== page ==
But I'm sure all of that was just accidental, right? I mean, it's just a comedy show, right? No one actually forms any opinions based on what is said or is influenced in any way, right? Right!? Lol!

Edited, Aug 19th 2011 5:08pm by gbaji
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#116 Aug 19 2011 at 6:09 PM Rating: Good
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Dig in deeper, man
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#117 Aug 19 2011 at 6:46 PM Rating: Decent
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Ah.... The "I laugh when I have no counter" bit. It's a Joph classic!
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#118 Aug 19 2011 at 7:53 PM Rating: Excellent
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What counter? You're just babbling, you obviously hadn't seen the clip before you started babbling (who knows if you have by now) and are just spinning.

Gee, Gbaji, should I point out the errors so you can start yelling "It's just my opinion!!!"?

Or should I just laugh at the hysterical martyrdom complex on display before me?

Answer: Smiley: laugh
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#119 Aug 19 2011 at 8:21 PM Rating: Excellent
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gbaji, why do you care what the rich are taxed? It doesn't affect you at all.
#120 Aug 19 2011 at 8:38 PM Rating: Decent
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Nadenu wrote:
gbaji, why do you care what the rich are taxed? It doesn't affect you at all.


Why do you ask a question I've already answered 500 times on this forum?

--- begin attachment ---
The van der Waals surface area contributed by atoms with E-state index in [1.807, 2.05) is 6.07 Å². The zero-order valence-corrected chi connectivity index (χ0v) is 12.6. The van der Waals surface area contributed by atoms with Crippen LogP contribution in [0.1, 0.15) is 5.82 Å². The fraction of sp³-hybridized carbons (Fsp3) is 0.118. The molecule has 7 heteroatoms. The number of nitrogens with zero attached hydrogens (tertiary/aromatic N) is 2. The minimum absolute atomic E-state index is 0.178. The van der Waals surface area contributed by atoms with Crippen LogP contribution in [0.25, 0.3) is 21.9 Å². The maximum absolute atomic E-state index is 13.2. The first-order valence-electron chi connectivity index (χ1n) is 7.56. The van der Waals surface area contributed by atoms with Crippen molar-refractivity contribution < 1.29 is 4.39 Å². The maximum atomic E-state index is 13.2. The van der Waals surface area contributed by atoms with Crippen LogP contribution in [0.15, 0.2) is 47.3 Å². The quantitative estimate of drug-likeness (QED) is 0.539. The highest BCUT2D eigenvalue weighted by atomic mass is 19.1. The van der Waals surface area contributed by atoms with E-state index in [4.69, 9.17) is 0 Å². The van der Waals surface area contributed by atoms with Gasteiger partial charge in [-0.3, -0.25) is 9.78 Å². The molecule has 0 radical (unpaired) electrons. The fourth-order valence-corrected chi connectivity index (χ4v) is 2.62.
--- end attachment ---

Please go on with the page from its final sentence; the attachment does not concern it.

I'll give you a hint: The second sentence you wrote is false. As I have said numerous times, when you tax the rich, you don't really take anything from that rich person. Most people we'd label as rich could pay several times as much taxes as they do and not have to reduce their own personal standard of living a single dime. But "someone" pays that tax, right? That someone is us. It's all the people their investments benefits. It's the people the money that was taxed away might have hired, or the products they might have made which are now just a little bit more expensive or less advanced, or any of the zillions of things that rich people do with their money.


Who do you think is actually paying the tax if a guy who earns $500M/year, spends $50M of it on himself, and then rolls the remaining $450M each year into his investment portfolio pays an extra $20M in taxes? Do you honestly think he's going to deduct that from his personal expenses? Or do you think he'll just put less of the remainder back into the market?